Though to give full credit where full credit is due, Ms. Boskovich had me thinking about breaking with The TBR Dare so I could read the final story. Ms. Boskovich’s stories are part of The Apocalypse Trilogy of books edited by John Joseph Adams and Hugh Howey. They are The End is Nigh, The End is Now and The End has Come. The editors invited authors to contribute stories for one volume or to contribute a set of three stories one for each. One about the approaching end of the world, one about what happens when the world ends and a final one about after the end of the world. I have the first two and I wish I had the third one so I could finish Ms. Boskovich’s set of stories. I’ll have to wait for April 1.
Her idea is pretty good. In the first story, a race of aliens arrives on earth with the stated intention of taking all of humanity to their home planet which is a paradise. They have one condition, that everyone on earth continue on with their lives as though nothing has changed for several weeks. To make sure nobody does anything out of character, the aliens select a group of humans to become enforcers, vaporizing anyone who does something they would not normally do whether it be getting married, taking a trip, or giving up drinking. Many people are so tempted to do what they’ve always wanted, check off that bucket list before everyone leaves for paradise, so the enforcers are quite busy. The two the story is about figure they will probably eliminate at least 10% of the population.
They hesitate to wonder if that’s what the aliens really want.
Okay, it’s not great literature, but it was fun reading and I would like to find out what happens in the final story.
But these two were up against Ursula K. LeGuin’s short story On the High Marsh from her collection Tales of Earthsea. I don’t know why everyone isn’t reading and re-reading the Earthsea books. I’ve been a big fan since I was in middle school and more-or-less stumbled on A Wizard of Earthsea which I read because the cover was just so cool. I read all of the first trilogy and have kept up with the subsequent books though I often feel like I’m the only one out here reading them. Sometimes I think Ms. LeGuin is writing them just for me; I never seem to see mention of them anywhere on the book blogs.
The Earthsea books are about wizards and other workers of magic.They put knowledge and learning over strength and prowess. To become powerful in Earthsea spend more time alone in your library studying your books. I confess, this fantasy has a lot of appeal for me—the wizard living alone on an isolated island, a small stone house overlooking a sea, maybe some animals for company, lots of time to read and re-read. The adventure comes to the wizard or the wizards heads out in his boat to find adventure, usually relying on his own knowledge to succeed. I know this isolated house with the great library would become very boring very quickly in reality, but it’s a great fantasy, one I would expect more book lovers to indulge in, but I think it’s just me most of the time.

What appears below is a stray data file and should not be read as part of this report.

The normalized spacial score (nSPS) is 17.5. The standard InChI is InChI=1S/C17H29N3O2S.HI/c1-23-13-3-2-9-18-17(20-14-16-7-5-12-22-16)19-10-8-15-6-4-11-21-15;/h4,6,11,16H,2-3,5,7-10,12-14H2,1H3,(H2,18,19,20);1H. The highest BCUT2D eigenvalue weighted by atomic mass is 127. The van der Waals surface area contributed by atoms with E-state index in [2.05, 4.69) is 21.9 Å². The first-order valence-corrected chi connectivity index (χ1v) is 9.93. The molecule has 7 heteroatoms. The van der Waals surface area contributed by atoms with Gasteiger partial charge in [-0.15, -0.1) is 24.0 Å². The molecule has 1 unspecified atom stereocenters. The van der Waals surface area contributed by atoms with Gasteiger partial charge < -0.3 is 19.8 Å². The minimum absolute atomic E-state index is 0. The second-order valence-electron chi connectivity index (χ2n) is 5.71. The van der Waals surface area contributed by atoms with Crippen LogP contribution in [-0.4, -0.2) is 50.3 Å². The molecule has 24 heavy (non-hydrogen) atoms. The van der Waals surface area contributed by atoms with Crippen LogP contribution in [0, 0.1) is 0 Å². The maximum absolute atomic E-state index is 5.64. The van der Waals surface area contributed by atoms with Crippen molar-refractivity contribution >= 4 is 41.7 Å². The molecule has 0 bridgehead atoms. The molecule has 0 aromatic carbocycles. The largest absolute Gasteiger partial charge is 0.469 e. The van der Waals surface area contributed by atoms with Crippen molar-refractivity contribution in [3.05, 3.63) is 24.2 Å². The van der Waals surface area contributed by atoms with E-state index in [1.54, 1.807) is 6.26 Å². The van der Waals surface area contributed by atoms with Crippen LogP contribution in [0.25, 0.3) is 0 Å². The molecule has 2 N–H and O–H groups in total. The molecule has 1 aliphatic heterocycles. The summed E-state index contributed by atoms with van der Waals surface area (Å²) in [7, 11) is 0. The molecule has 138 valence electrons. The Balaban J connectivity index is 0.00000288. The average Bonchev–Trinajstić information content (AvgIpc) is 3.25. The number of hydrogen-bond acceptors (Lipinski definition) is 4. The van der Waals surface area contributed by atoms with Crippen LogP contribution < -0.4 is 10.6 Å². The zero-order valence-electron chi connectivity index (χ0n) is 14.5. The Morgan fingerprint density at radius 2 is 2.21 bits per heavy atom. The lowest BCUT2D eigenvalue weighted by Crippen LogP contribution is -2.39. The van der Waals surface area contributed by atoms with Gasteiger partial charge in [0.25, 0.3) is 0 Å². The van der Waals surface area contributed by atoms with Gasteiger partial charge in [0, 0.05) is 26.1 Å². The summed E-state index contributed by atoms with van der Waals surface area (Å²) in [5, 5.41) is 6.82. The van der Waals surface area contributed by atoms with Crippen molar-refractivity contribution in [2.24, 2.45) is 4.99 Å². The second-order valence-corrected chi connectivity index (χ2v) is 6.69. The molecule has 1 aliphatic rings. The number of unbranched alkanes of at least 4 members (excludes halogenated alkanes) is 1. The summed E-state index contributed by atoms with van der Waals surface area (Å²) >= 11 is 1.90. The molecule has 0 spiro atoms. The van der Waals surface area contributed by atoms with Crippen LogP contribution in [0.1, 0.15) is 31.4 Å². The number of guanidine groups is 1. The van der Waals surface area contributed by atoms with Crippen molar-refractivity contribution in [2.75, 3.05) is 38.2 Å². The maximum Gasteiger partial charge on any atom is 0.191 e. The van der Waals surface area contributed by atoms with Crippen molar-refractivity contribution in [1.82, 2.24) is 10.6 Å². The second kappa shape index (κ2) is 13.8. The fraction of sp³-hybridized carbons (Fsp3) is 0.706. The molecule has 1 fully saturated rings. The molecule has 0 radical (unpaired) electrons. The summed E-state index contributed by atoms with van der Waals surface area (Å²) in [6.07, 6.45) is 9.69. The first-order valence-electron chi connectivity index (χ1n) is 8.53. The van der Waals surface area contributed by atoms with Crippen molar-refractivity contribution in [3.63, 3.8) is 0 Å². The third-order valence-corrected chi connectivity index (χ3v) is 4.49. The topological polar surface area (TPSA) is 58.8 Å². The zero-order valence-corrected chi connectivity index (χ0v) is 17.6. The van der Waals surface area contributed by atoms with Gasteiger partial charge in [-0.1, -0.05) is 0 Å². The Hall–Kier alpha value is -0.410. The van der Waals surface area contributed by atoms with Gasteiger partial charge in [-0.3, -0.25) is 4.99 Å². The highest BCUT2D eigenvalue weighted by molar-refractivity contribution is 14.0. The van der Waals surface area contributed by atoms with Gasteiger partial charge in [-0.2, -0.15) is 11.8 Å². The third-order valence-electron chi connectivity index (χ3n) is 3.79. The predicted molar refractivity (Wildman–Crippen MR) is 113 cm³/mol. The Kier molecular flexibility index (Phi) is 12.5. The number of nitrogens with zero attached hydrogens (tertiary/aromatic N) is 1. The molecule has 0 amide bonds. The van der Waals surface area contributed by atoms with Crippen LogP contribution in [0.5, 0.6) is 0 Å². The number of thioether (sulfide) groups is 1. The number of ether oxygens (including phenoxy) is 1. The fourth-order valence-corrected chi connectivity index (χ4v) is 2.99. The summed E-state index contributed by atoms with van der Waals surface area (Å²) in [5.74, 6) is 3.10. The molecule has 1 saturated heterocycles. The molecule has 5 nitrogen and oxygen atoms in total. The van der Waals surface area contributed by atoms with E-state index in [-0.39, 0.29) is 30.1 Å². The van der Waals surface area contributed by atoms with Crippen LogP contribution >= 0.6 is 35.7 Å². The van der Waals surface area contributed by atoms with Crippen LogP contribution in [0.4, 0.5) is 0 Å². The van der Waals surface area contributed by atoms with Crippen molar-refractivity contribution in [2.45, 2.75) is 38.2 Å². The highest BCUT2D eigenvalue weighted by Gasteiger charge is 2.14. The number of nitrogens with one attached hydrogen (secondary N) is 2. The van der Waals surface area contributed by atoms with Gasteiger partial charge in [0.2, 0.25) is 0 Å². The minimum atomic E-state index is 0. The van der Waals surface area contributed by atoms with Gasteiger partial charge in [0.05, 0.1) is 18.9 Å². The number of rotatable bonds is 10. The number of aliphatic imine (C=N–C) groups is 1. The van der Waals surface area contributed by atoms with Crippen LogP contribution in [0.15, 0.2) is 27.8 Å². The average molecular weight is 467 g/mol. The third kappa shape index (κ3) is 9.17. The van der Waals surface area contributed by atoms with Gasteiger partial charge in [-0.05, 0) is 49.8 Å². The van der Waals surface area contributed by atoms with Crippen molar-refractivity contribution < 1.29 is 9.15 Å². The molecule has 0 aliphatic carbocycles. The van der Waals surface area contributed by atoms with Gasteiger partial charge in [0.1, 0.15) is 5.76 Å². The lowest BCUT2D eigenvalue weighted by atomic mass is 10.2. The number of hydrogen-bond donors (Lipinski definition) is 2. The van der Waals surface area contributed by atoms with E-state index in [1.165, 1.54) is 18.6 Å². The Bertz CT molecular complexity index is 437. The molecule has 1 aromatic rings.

Tales from Earthsea is a bit uneven, but this story was right up my ally. Small inn on an isolated island, a wizard escaping his past arrives to cure the local livestock of a mysterious illness, he becomes attached to the inn keeper, a rival wizard arrives next to bring the first to justice. Excellent characters, setting, writing. Maybe the plot is a bit sparse, but I don’t care. I’d love to visit Earthsea for real, I settle for a tale or two.
Victory goes to Ursula K. LeGuin. I’ve one more story left in Tales from Earthsea so she advances to the next round.
But Ms. Boskovich, if you stumble upon this little blog, more please.
Someone accuses him of dragging his feet with the investigation, someone else says the police have arrested the wrong man, another refuses to answer questions…
Inspector Maigret simply shrugs his shoulders and moves on like nothing matters anyway. He’ll solve the crime soon enough. #MaigretIsNotBotheredDotCom.
It’s a great state of mind for a noir detective to be in, one that makes for fun reading, too.
The Yellow Dog, translated from the French by Linda Asher, is set in the working sea-side town of Concarneau which has seen better days. I think all of France has seen better days in Simenon’s Maigret novels. The action begins when a wine merchant is shot, probably accidentally as the killer must have been aiming at someone else when the merchant stepped in the way. Soon several of the towns most important citizens are threatened, one nearly poisoned, another shot at.
Maigret finds two witnesses/suspects who were present at several incidents: an aging waitress and a yellow dog. Both are connected to a former resident of Concarneau who has been seen in France after serving time in an American prison.
At 134 pages, The Yellow Dog, is the perfect diversion for a rainy afternoon. Simenon delivers, like he always does, a tight, satisfying plot with few diversions. A puzzle of a crime solved by a master detective who simply cannot be bothered.